SAN FRANCISCO (CBS SF) — A federal appeals court ruled in San Francisco Monday that undocumented youth who enter the United States with family members are not entitled to a government-paid lawyer to contest their deportation.
A three-judge panel of the 9th U.S. Circuit Court of Appeals issued the decision in the case of a Honduran youth identified as C.J., who
entered the United States with his mother in 2014 when he was 13.
The youth said he and his family were given death threats and he was threatened at gunpoint when he refused to join the Mara gang. He had no lawyer when he asked an immigration judge to grant him asylum.
The immigration judge, whose decision was later upheld by the Board of Immigration Appeals, denied asylum, saying the threats did not rise to the level of persecution because C.J. was not physically harmed.
In his appeal to the 9th Circuit, the youth, now represented by an American Civil Liberties Union lawyer for appeal purposes, argued that he didn’t have a fair hearing because he lacked a lawyer.
But the appeals court said that while minors have a right to constitutional due process in immigration hearings, and have a right to hire a private lawyer, they don’t have a right to a government-paid lawyer.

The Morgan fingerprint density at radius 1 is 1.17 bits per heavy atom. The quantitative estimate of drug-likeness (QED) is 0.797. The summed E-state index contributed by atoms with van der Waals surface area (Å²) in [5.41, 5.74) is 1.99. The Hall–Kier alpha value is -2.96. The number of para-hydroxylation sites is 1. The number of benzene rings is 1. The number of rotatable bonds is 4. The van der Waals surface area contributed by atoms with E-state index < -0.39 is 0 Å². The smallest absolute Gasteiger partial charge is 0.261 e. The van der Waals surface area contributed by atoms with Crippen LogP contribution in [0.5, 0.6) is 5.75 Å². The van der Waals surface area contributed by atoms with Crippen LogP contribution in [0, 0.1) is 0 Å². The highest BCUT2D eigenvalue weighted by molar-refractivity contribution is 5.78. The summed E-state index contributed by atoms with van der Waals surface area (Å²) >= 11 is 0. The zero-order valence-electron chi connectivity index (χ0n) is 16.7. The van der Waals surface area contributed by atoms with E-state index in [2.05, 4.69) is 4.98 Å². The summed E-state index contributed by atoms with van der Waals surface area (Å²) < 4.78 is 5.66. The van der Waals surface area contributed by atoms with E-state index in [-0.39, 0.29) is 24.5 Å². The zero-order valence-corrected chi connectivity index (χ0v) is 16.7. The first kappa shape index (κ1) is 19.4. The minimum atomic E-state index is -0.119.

Circuit Judge Consuelo Callahan wrote that neither court precedents nor the U.S. Immigration and Nationality Act require publicly paid attorneys for such hearings.
She wrote, “We sympathize with his personal plight, as C.J. appears to have displayed courage in the face of serious adversity.”
But “the law does not support his requested relief,” she said.
The panel said C.J. received adequate due process in the immigration hearing and it upheld the denial of his asylum request.
C.J.’s mother, who is in a separate removal proceeding, assisted him during his immigration hearings.
One of the judges, Circuit Judge John Owens, noted in a concurring opinion that the decision concerned minors accompanied by a family member and did not address whether unaccompanied minors may have a constitutional due process right to a lawyer.
“That is a different question that could lead to a different answer,” Owens wrote.
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